Also, there's nothing more pathetic than an author who has all of their friends go slam a negative review and start fights with the reviewer. I've seen it many times, especially on Facebook, and the sad thing is that most of the times these reviews are just being brutally honest. You can't hate someone for saying "I felt this was too slow and I didn't care for the story" and call it a personal attack, because it's not.

    Also, just so you know, I'm about 3/4 done with that chapter and plan to get it to you tomorrow or Wednesday. I know I don't have to, but it's just coming out and developing itself. Also, having my first chapter done will help it continue to formulate in the back of my mind.

  7. Never played Risk and most of those type of strategy games seemed to complex for me. Oh, I was curious and would have liked to play, but just never seemed to get any of them. Parcheesi was one of the games where my sister would delight in seeing me lose and vice versa.

    I'm not totally sure I would agree with you about the writing game. Most people seem kind of encouraging on the blogs and all. I guess I just haven't run into the ganging up thing and negativity to any great extent. But then again I can see what you're saying. I guess in that inner desire to be the one on top you have to see some losers behind you. I'd just hate to actively be one who was holding others back.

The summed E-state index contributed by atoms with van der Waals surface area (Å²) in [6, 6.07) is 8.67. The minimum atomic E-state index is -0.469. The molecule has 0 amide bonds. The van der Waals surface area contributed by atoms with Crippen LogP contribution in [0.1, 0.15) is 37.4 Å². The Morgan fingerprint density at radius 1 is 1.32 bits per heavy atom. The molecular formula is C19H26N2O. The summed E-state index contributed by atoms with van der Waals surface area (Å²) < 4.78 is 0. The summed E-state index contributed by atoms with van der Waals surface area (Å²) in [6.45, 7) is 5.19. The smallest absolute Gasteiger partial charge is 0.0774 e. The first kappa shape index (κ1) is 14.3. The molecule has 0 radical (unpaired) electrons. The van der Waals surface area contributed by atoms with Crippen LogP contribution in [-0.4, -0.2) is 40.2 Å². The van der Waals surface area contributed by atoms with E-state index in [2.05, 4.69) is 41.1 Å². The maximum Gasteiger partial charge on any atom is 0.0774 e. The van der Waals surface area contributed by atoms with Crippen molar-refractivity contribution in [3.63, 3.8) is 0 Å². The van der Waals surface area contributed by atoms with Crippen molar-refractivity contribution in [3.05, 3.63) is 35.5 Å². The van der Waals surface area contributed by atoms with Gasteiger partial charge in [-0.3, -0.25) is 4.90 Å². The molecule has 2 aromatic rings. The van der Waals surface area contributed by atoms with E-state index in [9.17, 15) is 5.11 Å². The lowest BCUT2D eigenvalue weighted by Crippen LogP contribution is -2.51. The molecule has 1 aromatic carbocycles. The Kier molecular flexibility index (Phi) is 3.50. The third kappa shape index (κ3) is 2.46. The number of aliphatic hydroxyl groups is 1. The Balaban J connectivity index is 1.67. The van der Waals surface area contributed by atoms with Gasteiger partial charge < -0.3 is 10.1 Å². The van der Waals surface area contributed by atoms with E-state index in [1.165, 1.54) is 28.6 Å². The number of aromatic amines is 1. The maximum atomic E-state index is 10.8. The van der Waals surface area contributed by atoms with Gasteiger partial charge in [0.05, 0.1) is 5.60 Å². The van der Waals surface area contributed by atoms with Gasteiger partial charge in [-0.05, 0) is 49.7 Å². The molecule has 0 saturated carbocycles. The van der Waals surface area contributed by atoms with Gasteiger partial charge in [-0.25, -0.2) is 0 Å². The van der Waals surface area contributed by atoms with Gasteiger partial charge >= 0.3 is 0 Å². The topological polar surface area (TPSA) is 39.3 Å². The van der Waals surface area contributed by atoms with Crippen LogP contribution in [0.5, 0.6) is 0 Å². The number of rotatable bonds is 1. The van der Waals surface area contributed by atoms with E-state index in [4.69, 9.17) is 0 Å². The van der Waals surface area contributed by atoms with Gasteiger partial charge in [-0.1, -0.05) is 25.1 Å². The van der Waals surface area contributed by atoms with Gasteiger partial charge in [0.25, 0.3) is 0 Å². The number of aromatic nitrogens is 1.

Tossing It Out

  8. To extend the writing analogy back to Risk itself, I'm the "bestselling first novelist who never writes another book for fear of sucking" of playing Risk in our household. That is, I played one game of Risk with Andrew and the kids, years ago, wherein I wiped everyone out within just a few turns. So I can never, ever play again because I have too much rep to uphold. The kids regard me with fear and awe to this day (although Andrew knows it was just lucky rolls).